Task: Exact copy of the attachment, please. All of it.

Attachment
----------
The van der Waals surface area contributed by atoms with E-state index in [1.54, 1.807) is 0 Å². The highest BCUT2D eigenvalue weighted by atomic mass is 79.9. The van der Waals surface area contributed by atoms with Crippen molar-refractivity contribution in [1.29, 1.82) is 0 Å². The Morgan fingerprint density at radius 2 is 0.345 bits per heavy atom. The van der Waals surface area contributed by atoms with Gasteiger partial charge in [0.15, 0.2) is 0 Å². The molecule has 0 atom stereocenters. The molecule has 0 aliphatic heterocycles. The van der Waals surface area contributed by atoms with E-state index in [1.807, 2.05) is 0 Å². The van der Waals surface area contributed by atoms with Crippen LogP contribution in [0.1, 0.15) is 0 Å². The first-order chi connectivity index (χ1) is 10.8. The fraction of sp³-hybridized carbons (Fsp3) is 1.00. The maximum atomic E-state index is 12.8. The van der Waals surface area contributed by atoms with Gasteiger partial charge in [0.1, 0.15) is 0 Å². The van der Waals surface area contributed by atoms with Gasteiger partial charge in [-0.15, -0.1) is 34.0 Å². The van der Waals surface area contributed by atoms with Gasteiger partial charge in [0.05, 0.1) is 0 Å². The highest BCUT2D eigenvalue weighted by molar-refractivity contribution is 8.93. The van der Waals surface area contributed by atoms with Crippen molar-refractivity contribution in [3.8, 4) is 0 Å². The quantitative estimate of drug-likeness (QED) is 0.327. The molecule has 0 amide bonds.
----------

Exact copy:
The van der Waals surface area contributed by atoms with E-state index in [1.54, 1.807) is 0 Å². The highest BCUT2D eigenvalue weighted by atomic mass is 79.9. The van der Waals surface area contributed by atoms with Crippen molar-refractivity contribution in [1.29, 1.82) is 0 Å². The Morgan fingerprint density at radius 2 is 0.345 bits per heavy atom. The van der Waals surface area contributed by atoms with Gasteiger partial charge in [0.15, 0.2) is 0 Å². The molecule has 0 atom stereocenters. The molecule has 0 aliphatic heterocycles. The van der Waals surface area contributed by atoms with E-state index in [1.807, 2.05) is 0 Å². The van der Waals surface area contributed by atoms with Crippen LogP contribution in [0.1, 0.15) is 0 Å². The first-order chi connectivity index (χ1) is 10.8. The fraction of sp³-hybridized carbons (Fsp3) is 1.00. The maximum atomic E-state index is 12.8. The van der Waals surface area contributed by atoms with Gasteiger partial charge in [0.1, 0.15) is 0 Å². The van der Waals surface area contributed by atoms with Gasteiger partial charge in [-0.15, -0.1) is 34.0 Å². The van der Waals surface area contributed by atoms with Gasteiger partial charge in [0.05, 0.1) is 0 Å². The highest BCUT2D eigenvalue weighted by molar-refractivity contribution is 8.93. The van der Waals surface area contributed by atoms with Crippen molar-refractivity contribution in [3.8, 4) is 0 Å². The quantitative estimate of drug-likeness (QED) is 0.327. The molecule has 0 amide bonds.